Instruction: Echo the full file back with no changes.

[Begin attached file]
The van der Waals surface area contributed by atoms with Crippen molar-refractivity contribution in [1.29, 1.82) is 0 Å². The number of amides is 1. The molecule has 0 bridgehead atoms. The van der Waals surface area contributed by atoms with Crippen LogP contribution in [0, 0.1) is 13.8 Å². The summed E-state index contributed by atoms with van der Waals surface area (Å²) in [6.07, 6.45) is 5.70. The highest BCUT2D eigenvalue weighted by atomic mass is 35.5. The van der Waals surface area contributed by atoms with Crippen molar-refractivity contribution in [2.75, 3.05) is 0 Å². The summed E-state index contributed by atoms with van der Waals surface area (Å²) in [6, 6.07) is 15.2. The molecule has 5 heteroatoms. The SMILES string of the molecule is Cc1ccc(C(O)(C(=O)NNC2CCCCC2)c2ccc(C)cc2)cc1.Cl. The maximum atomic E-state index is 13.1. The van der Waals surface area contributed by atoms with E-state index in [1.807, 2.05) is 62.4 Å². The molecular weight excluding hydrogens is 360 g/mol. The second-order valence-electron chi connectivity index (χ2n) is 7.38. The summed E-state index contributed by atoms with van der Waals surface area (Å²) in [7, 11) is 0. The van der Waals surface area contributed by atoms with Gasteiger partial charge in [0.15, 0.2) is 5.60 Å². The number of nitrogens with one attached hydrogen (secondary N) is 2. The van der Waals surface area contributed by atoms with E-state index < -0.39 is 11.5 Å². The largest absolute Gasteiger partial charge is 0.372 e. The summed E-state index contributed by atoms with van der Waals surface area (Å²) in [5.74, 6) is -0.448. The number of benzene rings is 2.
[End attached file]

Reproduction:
The van der Waals surface area contributed by atoms with Crippen molar-refractivity contribution in [1.29, 1.82) is 0 Å². The number of amides is 1. The molecule has 0 bridgehead atoms. The van der Waals surface area contributed by atoms with Crippen LogP contribution in [0, 0.1) is 13.8 Å². The summed E-state index contributed by atoms with van der Waals surface area (Å²) in [6.07, 6.45) is 5.70. The highest BCUT2D eigenvalue weighted by atomic mass is 35.5. The van der Waals surface area contributed by atoms with Crippen molar-refractivity contribution in [2.75, 3.05) is 0 Å². The summed E-state index contributed by atoms with van der Waals surface area (Å²) in [6, 6.07) is 15.2. The molecule has 5 heteroatoms. The SMILES string of the molecule is Cc1ccc(C(O)(C(=O)NNC2CCCCC2)c2ccc(C)cc2)cc1.Cl. The maximum atomic E-state index is 13.1. The van der Waals surface area contributed by atoms with E-state index in [1.807, 2.05) is 62.4 Å². The molecular weight excluding hydrogens is 360 g/mol. The second-order valence-electron chi connectivity index (χ2n) is 7.38. The summed E-state index contributed by atoms with van der Waals surface area (Å²) in [7, 11) is 0. The van der Waals surface area contributed by atoms with Gasteiger partial charge in [0.15, 0.2) is 5.60 Å². The number of nitrogens with one attached hydrogen (secondary N) is 2. The van der Waals surface area contributed by atoms with E-state index < -0.39 is 11.5 Å². The largest absolute Gasteiger partial charge is 0.372 e. The summed E-state index contributed by atoms with van der Waals surface area (Å²) in [5.74, 6) is -0.448. The number of benzene rings is 2.